Q & A with Kate Hilton, JD 1999, Assistant Dean of Advancement, Faculty of Law

On fundraising, fiction and saying farewell to the law school

Kate Hilton '99By Lucianna Ciccocioppo

From the Fall/Winter 2013 issue of Nexus.

LC: Many believe we’re not destined to have one career – you could be the ‘poster child’ for this! Tell us what you’ve done since you graduated from the Faculty of Law?

KH: Law wasn’t my first career; I actually started out in publishing as an editor. When I graduated in 1999, I intended to become a litigator, and I articled at Gowlings. But it turned out that practicing law wasn’t for me.  Ron Daniels recruited me back to the law school while I was studying for the Bar Ads and trying to figure out what to do with the rest of my life. My first post was as the director of special projects, doing strategic planning, writing and managing complex files for the Dean’s Office. It was an amazing learning experience. Then in 2004, I was appointed the assistant dean of advancement, and all of a sudden I was a major gift fundraiser. I’ve been running the fundraising and alumni relations arm of the law school ever since.

LC: How have the fundraising and alumni relations programs changed in your decade at the helm?

KH: They've changed enormously, because we - like every other public institution in the country - have had to adapt to new realities: cuts in traditional sources of funding, a poor economy, the rise of digital and social media, and an increasingly crowded charitable sector. We've had to become more sophisticated in how we approach fundraising, and more creative and responsive in how we design alumni communications and programs. For example, it used to be that our alumni programs consisted of Reunion, the Distinguished Alumnus Dinner and a handful of public lectures. Alumni would tell me that they felt disconnected from the law school even though their time as students had been formative. I recognized that we needed to tailor our programming to provide different kinds of opportunities for engagement - events for families, for women, for LGBT lawyers, for alumni in particular neighbourhoods, and for young alumni - and to give graduates more contact with current students. Today, our Alumni-Student Mentorship Program places 300 students each year with alumni who want to provide guidance and support to the next generation of lawyers.  

LC: What about communications?

KH: Nothing in fundraising and alumni programming has changed as much as the way that we communicate with people. Ten years ago, I spent a lot of time writing letters. Now email seems old-fashioned. The Advancement Office devotes a lot of energy to social media, to our website and to our e-newsletter. Nexus magazine is still the cornerstone of our communications strategy, but it's changed too. We surveyed alumni extensively about Nexus and learned a lot about their interests and preferences. We still cover faculty research, but we put it in a broader context so that readers can understand its relevance to larger social issues. And we put a huge emphasis on alumni profiles, so that readers can see the power of a U of T law degree and the extraordinary range of possibilities that open up once you graduate.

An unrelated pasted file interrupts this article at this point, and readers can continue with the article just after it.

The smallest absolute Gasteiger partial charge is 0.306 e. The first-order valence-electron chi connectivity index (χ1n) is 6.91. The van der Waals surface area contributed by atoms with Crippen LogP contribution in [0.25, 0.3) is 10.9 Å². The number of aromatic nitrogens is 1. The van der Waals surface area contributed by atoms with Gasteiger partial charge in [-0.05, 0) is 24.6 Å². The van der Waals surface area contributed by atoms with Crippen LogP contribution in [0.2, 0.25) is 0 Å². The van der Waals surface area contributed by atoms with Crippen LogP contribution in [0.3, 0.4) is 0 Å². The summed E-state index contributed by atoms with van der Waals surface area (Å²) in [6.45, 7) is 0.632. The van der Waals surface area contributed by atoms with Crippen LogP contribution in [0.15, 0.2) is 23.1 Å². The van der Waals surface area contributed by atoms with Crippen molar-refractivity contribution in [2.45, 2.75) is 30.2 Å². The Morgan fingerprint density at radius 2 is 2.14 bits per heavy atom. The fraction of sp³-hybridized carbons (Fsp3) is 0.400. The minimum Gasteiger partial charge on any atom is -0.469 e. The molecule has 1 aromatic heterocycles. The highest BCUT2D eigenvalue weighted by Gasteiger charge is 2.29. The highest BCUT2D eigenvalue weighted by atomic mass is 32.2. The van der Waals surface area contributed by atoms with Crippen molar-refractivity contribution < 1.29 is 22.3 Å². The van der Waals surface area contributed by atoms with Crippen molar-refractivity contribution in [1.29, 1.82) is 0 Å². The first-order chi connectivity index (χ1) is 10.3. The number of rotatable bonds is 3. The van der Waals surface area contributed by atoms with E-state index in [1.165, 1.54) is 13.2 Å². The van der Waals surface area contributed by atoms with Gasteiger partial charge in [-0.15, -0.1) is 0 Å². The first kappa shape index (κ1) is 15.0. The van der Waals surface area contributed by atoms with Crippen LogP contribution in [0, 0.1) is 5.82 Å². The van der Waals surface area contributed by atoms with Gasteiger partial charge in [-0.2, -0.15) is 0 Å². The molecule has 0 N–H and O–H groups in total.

LC: And now you’re leaving us. To do what?

KH: My first novel, The Hole in the Middle, is out from HarperCollins and is available in stores. It’s a comic novel about a working mom having a midlife crisis (entirely fictional, of course). It’s been so well-received that I’ve decided to spend more of my time writing fiction. And I’m also planning to do some fundraising consulting in the non-profit sector. I love working with organizations that are trying to build something new or to reimagine themselves. It appeals to my creative side.

LC: Your story about your book publication is a story in itself. What happened?

KH: I wrote The Hole in the Middle on Sunday afternoons over a three-year period. I wasn’t able to find an agent for it, so I decided to self-publish. I designed a social media campaign around a Mother’s Day launch, and it was successful beyond my wildest imaginings. Within the first month, the book was downloaded 13,000 times. It caught the attention of an agent, Beverley Slopen, and a publisher, HarperCollins. And there’s a law school connection: The Hole in the Middle found its way to my agent through a law school classmate who read the e-book and loved it.

LC: Which of your accomplishments are you most proud of at the Faculty of Law?

KH: I’m incredibly proud of our successful campaign for the new building. Raising $54 million in a recession was a very tough assignment, and many people thought (and said) that it couldn’t be done. The design for the new building is just incredible, and it is going to transform the student experience. I love that I was part of creating something that is so important to the Faculty’s future. Every time I look over at the construction site across the parking lot, it gives me a thrill.

LC: Favourite law school memory?

KH: Falling in love with my classmate (and now husband of 13 years), Rob Centa.

LC: Have you started working on your second book? What’s next?

KH: I’ve started an outline. I’m really looking forward to being able to spend more than three hours a week on writing! As for what’s next, I’ve always wanted to write something set in a law school….

LC: What’s the first thing you’re going to do after your last day at the Faculty of Law?

KH: Walk my son to school.

LC: What will you miss?

KH: So many things! The law school has been a huge part of my life for 17 years, since I arrived as a first-year student. In many ways, I feel as though I grew up at the Faculty. So many of my deepest friendships were formed and are still rooted here. As much as I love my home office, I’ll miss having close friends at work every day.   

Follow Kate on Twitter @katemhilton and on Facebook at Kate Hilton Author.